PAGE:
Key Management for Secure Multicast Communications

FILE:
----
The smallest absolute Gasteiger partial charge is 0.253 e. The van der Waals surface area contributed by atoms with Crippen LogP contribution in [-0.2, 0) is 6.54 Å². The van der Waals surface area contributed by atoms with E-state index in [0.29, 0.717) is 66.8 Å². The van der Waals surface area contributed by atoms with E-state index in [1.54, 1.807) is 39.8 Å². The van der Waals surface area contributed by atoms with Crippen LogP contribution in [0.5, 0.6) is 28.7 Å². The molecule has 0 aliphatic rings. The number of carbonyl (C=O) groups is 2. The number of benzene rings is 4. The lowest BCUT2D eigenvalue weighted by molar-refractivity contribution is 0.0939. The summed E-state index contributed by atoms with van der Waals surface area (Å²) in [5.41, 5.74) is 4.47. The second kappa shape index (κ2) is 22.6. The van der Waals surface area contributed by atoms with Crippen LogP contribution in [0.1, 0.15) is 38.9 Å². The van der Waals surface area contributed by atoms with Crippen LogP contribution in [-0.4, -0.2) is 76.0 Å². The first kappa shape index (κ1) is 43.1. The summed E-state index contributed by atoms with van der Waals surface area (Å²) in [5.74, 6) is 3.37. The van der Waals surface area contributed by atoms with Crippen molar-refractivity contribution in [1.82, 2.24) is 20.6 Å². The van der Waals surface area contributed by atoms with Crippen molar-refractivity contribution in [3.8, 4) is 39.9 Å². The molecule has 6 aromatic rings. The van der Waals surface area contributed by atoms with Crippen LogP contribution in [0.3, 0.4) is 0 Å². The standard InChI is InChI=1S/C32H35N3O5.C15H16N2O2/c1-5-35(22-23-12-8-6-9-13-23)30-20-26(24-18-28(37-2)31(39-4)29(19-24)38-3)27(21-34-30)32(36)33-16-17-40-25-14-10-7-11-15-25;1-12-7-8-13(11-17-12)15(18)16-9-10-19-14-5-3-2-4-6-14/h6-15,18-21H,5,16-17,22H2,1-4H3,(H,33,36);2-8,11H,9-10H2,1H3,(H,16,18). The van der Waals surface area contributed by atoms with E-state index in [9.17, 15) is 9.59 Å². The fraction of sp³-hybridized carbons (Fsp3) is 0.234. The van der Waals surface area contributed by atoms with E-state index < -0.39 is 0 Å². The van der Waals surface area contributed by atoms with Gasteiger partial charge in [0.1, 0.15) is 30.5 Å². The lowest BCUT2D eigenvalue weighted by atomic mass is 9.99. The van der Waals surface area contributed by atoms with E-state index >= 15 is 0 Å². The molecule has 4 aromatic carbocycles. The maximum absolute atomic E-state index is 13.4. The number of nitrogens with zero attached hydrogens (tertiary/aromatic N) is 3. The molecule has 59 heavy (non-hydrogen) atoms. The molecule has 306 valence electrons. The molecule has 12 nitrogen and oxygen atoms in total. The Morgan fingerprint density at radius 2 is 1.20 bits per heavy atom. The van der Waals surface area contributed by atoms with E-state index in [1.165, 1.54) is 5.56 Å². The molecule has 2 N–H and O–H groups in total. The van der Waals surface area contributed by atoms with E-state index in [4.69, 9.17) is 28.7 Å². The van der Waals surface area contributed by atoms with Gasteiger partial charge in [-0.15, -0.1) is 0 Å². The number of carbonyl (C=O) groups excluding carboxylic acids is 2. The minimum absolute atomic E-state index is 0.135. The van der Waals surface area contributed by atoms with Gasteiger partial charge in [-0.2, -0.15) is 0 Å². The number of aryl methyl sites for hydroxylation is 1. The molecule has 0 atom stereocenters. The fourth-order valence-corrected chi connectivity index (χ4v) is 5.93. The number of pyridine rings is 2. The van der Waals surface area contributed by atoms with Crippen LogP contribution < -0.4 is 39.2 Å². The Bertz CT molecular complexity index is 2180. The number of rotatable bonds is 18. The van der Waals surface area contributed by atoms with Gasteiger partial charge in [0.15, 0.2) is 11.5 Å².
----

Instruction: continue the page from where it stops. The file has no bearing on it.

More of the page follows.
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This dissertation considers the single sender, multiple receiver model of secure multicast communication. The goal is to develop schemes that have reduced computational overhead at the time of key generation, minimize the amount of message units required at the time of key updates, andminimize the number of keys to be stored by the sender as well as receivers.In order to achieve this goal, a key generation and distribution architecture based on rooted trees and control panels is proposed. A control panel is assumed to consist of mutually suspicious members who jointly generate the keys that are distributed to the rest of the members. Based on the assumption about the control panel, we provide a distributed key generation mechanism which allows a set of mutually suspicious members to contribute to the generation of a joint secret without revealing their individual contributions. The key distribution scheme presented considers the member revocation event and relates it to the key assignment of individual users. We define and show that the entropy of the member revocation event plays an important role in determining the number of keys assigned to a member. We claim that the number of keys allocated to a member based on the elementary concepts from information theory will also correspond to the minimum number of keys that need to be assigned to a member unless additional functional relationship among keys exists, since it "completely captures" the uncertainty of the member revocation event. We also identify some weaknesses in the recent schemes, and solvean open problem posed at Eurocrypt'99.